Kuv twb cia nrog lub Trayvon Martin dabneeg los pib. Zoo li ntau koj saib cov kev pab xov xwm, nyeem zaj, Thiab tham txog nws nrog tej phooj ywg. Nws dominated pej xeem sib tham thiab provoked ib npaum li cas ntxiv kev sib tham txog haiv neeg nyob rau tebchaws Asmesliskas. Qhov kev muaj tiag ugly ntawm racism yog raug thawb pem lub taub hau peb ib sab, and even those who like to pretend it doesn’t exist were forced to talk about it.
Over a year later, Trayvon’s killer has been tried and found not guilty. Does that mean we should move on from the issues? They found him innocent, so these “race issues” must not be as real as we thought they were, txoj cai? That couldn’t be further from the truth. I have no intention of arguing about the facts, Trayvon’s character, or the verdict in this tragic situation, but I do think some discussion should continue. The trial is over, but the conversation shouldn’t be.
Why the Interest?
I know there are many who wonder why this particular trial has captured the attention of so many. Others wonder why some black folks are so quick to sympathize with Trayvon Martin, despite the fact that he had issues of his own. After all, none of us were there and we don’t know exactly what happened. While that’s true, I did find myself emotionally invested in the whole ordeal. Kuv tsis tau hais lus rau txhua leej txhua tus, but I can tell you why I found myself sympathizing with Trayvon and the Martin family.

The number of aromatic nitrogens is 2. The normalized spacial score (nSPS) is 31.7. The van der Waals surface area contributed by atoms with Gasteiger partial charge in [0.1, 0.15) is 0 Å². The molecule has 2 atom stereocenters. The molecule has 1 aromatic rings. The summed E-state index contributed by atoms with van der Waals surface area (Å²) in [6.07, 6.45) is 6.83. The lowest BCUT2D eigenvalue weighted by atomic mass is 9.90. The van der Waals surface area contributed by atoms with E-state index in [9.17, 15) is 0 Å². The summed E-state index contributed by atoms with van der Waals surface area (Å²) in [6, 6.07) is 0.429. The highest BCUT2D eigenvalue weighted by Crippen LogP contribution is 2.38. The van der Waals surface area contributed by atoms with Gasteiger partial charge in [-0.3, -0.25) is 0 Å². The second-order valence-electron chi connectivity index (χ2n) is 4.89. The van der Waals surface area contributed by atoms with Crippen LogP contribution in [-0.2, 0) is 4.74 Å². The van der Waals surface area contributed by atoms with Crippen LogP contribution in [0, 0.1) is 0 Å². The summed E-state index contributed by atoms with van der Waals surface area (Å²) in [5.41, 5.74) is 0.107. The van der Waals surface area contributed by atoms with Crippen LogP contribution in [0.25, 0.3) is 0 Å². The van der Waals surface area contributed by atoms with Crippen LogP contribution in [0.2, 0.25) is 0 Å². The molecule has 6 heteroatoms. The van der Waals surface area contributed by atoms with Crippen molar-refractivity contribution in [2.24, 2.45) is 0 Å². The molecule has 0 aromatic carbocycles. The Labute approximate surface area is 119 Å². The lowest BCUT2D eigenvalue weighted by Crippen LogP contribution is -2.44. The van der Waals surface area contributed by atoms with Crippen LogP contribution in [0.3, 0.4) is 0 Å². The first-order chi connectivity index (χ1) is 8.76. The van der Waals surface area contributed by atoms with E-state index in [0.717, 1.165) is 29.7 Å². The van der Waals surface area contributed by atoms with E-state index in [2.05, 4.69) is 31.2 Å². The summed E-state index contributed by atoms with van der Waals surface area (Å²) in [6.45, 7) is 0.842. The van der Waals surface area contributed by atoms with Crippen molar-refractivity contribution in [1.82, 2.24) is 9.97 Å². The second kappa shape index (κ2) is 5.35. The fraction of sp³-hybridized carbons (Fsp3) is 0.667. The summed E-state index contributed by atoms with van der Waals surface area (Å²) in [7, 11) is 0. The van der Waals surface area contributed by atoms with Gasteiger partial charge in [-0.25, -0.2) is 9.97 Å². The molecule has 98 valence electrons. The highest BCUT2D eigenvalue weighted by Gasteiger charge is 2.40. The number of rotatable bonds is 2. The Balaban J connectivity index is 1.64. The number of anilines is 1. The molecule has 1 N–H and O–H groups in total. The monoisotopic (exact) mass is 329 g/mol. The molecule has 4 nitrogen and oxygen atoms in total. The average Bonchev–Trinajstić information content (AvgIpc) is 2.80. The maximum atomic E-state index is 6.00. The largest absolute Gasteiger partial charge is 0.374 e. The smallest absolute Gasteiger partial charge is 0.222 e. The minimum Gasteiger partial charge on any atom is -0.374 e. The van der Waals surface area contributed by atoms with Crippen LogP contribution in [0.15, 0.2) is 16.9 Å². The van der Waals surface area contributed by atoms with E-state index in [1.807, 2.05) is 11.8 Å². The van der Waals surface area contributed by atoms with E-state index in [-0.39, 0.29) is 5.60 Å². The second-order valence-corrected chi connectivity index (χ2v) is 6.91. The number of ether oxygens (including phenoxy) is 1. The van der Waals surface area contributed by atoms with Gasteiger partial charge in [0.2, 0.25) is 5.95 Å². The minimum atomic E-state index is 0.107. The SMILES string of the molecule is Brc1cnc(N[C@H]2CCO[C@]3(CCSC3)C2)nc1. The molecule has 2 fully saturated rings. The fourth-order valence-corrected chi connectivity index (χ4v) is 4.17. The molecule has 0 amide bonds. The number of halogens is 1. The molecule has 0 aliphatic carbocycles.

When I hear about a young black teenager walking home from the store, and the man who assumed he was a criminal before knowing anything about him, I can relate. You may not be able to. Maybe you’ve never been followed around in a department store by a security guard for no reason. Kuv muaj. Maybe you’ve never had a convenient store clerk scream at you to leave, assuming that the blackberry on your hip is a gun that you plan to shoot him with. Kuv muaj.
Maybe you’ve never smiled and greeted people you’ve passed on the street, only to have them avoid eye contact, clutch their belongings, and quickly walk away. Kuv muaj. Maybe you’ve never been pushed against a wall, held at gunpoint, and handcuffed by police (who are supposed to protect you) because you “look like a suspect we were looking for.” Kuv muaj (and I looked nothing like that suspect). All of these incidents are minor and none of them significantly threatened my life. Most, if not all, of my black friends have been through similar situations. And countless others have endured much, much worse.
If you’ve never experienced this sort of thing, you may not understand why this case resonates so deeply with us. But when I hear his story, I hear my story. And my father’s story. And my son’s story. I have no idea what happened after Mr. Zimmerman made assumptions about that young man, but before the altercation, there was nothing extraordinary about the incident. It happens every single day.